Martins Bank always bucks the trend, so it comes as no surprise to find that this British bank has its Head Office not in London, but in Liverpool at extravagant purpose built premises in Water Street.  This is no cosmetic exercise, the building is a lavish but permanent statement of the intent of Martins to be inextricably linked to the City of Liverpool.  The main London office of the Bank at 68 LOMBARD STREET is also impressive – being the site of Thomas Gresham’s goldsmith’s business dating back to 1563 -  but to the end of Martins’ days, 68 Lombard Street remains simply the home of London City Office branch, and a number of administrative departments.  The real centre of Martins’ universe is No 4 Water Street close to Liverpool’s sea-faring history, and as impressive a site as anyone could wish for. Head Office opens for business in its new premises on 24 October 1932.  It took people’s breath away then, and it does the same today, although sadly, the building no longer houses a bank.


For a detailed look at some of the fantasy-filled architecture and interior design work, see our feature THE LIVER BIRDS.  In 1982, and again in 1992 (to commemorate the fiftieth and sixtieth anniversaries of the building), BARCLAYS produces a booklet describing how and by whom it was built, and at what cost. That story is reproduced here, amongst pictures of Martins’ magnificent HEAD OFFICE


Image © 1932 Stewart Bale Collection – displayed under licence from Liverpool Museums

One of the great bank buildings…

In 1925, the old Bank of Liverpool building in Water Street was proving quite inadequate to cope with the increasing business and the Directors acquired two properties on a large island site opposite for £220,000.  The site, roughly rectangular in shape, is about 180 ft. in length and over 140 ft. in width. It fronts on to Water Street, the principal thoroughfare leading up from the river; while the east side faces Exchange Flags and overlooks the Town Hall. On the other two sides, the site is bounded by comparatively narrow streets, Rumford Street and Exchange Passage West. Designed on classical Roman lines by Herbert J. Rowse, it forms a striking block with its facade reaching 150 ft. above ground level. The design was the result of a limited competition between three London and three Liverpool architects. There were many difficulties to overcome, including the problem of 'ancient lights', which Mr. Rowse surmounted in such a way as to contribute greatly to the beauty of the building by setting it back in successive planes at the levels of neighbouring roofs.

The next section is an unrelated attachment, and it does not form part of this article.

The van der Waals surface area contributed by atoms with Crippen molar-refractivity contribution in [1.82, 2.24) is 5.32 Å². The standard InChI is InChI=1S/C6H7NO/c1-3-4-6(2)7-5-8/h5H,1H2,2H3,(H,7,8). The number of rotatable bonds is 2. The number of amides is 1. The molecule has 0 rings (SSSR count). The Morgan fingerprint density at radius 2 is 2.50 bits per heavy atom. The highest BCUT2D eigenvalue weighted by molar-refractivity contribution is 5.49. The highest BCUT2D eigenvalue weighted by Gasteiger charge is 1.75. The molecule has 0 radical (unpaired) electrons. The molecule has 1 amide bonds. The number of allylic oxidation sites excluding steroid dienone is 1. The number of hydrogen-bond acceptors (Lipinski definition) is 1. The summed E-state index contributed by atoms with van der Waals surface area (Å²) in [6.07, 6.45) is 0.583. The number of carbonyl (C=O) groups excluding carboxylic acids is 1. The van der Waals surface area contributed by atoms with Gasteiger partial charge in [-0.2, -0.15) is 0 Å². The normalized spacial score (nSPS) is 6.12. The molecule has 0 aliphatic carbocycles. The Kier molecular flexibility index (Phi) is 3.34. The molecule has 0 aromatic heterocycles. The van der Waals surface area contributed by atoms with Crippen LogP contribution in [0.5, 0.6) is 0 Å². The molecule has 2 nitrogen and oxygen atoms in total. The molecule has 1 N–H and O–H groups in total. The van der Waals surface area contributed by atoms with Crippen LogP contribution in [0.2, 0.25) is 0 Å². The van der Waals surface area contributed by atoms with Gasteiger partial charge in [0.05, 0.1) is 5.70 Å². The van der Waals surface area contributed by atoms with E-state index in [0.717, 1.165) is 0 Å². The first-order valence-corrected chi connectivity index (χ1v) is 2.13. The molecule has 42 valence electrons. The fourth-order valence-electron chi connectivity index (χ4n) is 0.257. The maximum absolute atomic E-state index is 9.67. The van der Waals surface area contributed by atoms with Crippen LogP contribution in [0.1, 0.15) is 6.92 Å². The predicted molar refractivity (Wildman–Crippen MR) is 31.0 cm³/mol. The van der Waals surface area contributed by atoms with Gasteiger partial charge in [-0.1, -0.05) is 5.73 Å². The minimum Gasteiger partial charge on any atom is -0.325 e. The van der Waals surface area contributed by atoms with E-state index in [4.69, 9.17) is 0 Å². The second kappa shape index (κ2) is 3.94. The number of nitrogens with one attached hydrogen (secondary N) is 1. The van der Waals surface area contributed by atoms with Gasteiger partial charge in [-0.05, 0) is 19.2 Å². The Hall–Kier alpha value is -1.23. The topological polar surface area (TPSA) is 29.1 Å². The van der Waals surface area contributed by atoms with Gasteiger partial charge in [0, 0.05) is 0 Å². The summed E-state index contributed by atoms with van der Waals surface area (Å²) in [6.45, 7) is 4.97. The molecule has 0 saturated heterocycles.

1960 Interior View of Horseshoe Area from publicity booklet PA.jpg

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The façade of 4 Water Street

onto Exchange Flags

The opulence of the banking hall has long been a talking point.

Every effort has been made to preserve its magnificence.

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There are nine floors above ground level, plus a mezzanine and three below, with foundations 50 ft. under the building. It is of fireproof, steel-frame construction, with reinforced concrete floors and stairs. The external walls are brick lined with hollow tiles and faced with Portland stone from the St. Paul's and Wakeham quarries. Notable for its beauty and for the fact that exposure to the atmosphere increases its whiteness, the stone was stored and cut at William Moss's masonry works in Liverpool.


Central Lighting Court


The new bank premises were designed around a large central open-lighting court, which provides internal lighting to the various upper floors. This well has received as much care as the exterior elevations, and is faced with ivory glazed bricks decorated with terracotta and Lombardic tile cornicing. At the base of the lighting court is the glazed roof that provides light to the banking hall below through an ornamental lay-light. This lay-light is at the level of the second floor and at a height of about 40 ft. above the banking hall floor.


To all intents and purposes, the ground floor is one large room with the high central portion, 90 x 56 ft., devoted to the main banking activities. This fine lofty hall, unobstructed by columns, was made possible by carrying the walls of the light well on a system of cantilevers. It is surrounded by double-vaulted, Italian-style, colonnades of great beauty and through which other halls are visible.